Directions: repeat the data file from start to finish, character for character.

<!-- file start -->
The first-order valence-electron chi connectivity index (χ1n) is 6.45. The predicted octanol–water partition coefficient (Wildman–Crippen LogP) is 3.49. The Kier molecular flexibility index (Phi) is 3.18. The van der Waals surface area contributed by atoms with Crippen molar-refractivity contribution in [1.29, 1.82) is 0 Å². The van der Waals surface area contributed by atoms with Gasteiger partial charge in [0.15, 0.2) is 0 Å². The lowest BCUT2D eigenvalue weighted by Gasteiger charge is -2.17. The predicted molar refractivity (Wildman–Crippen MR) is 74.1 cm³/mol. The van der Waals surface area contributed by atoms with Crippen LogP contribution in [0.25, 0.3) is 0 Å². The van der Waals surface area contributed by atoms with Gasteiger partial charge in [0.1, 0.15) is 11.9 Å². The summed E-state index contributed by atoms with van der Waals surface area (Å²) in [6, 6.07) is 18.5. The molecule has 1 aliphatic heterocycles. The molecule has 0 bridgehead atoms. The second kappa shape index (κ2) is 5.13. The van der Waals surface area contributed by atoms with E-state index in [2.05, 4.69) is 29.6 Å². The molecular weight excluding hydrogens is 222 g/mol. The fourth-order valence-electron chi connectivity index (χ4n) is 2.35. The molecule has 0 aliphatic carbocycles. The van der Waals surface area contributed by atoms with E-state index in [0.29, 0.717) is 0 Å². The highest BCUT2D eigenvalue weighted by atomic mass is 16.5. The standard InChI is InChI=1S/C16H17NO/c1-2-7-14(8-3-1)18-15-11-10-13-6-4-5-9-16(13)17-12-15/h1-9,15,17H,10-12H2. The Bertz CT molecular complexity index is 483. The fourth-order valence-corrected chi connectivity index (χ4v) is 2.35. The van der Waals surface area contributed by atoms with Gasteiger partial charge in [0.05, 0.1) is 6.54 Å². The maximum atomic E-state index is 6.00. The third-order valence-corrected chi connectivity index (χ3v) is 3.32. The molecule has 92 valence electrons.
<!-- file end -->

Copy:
The first-order valence-electron chi connectivity index (χ1n) is 6.45. The predicted octanol–water partition coefficient (Wildman–Crippen LogP) is 3.49. The Kier molecular flexibility index (Phi) is 3.18. The van der Waals surface area contributed by atoms with Crippen molar-refractivity contribution in [1.29, 1.82) is 0 Å². The van der Waals surface area contributed by atoms with Gasteiger partial charge in [0.15, 0.2) is 0 Å². The lowest BCUT2D eigenvalue weighted by Gasteiger charge is -2.17. The predicted molar refractivity (Wildman–Crippen MR) is 74.1 cm³/mol. The van der Waals surface area contributed by atoms with Crippen LogP contribution in [0.25, 0.3) is 0 Å². The van der Waals surface area contributed by atoms with Gasteiger partial charge in [0.1, 0.15) is 11.9 Å². The summed E-state index contributed by atoms with van der Waals surface area (Å²) in [6, 6.07) is 18.5. The molecule has 1 aliphatic heterocycles. The molecule has 0 bridgehead atoms. The second kappa shape index (κ2) is 5.13. The van der Waals surface area contributed by atoms with E-state index in [2.05, 4.69) is 29.6 Å². The molecular weight excluding hydrogens is 222 g/mol. The fourth-order valence-electron chi connectivity index (χ4n) is 2.35. The molecule has 0 aliphatic carbocycles. The van der Waals surface area contributed by atoms with E-state index in [0.29, 0.717) is 0 Å². The highest BCUT2D eigenvalue weighted by atomic mass is 16.5. The standard InChI is InChI=1S/C16H17NO/c1-2-7-14(8-3-1)18-15-11-10-13-6-4-5-9-16(13)17-12-15/h1-9,15,17H,10-12H2. The Bertz CT molecular complexity index is 483. The fourth-order valence-corrected chi connectivity index (χ4v) is 2.35. The van der Waals surface area contributed by atoms with Gasteiger partial charge in [0.05, 0.1) is 6.54 Å². The maximum atomic E-state index is 6.00. The third-order valence-corrected chi connectivity index (χ3v) is 3.32. The molecule has 92 valence electrons.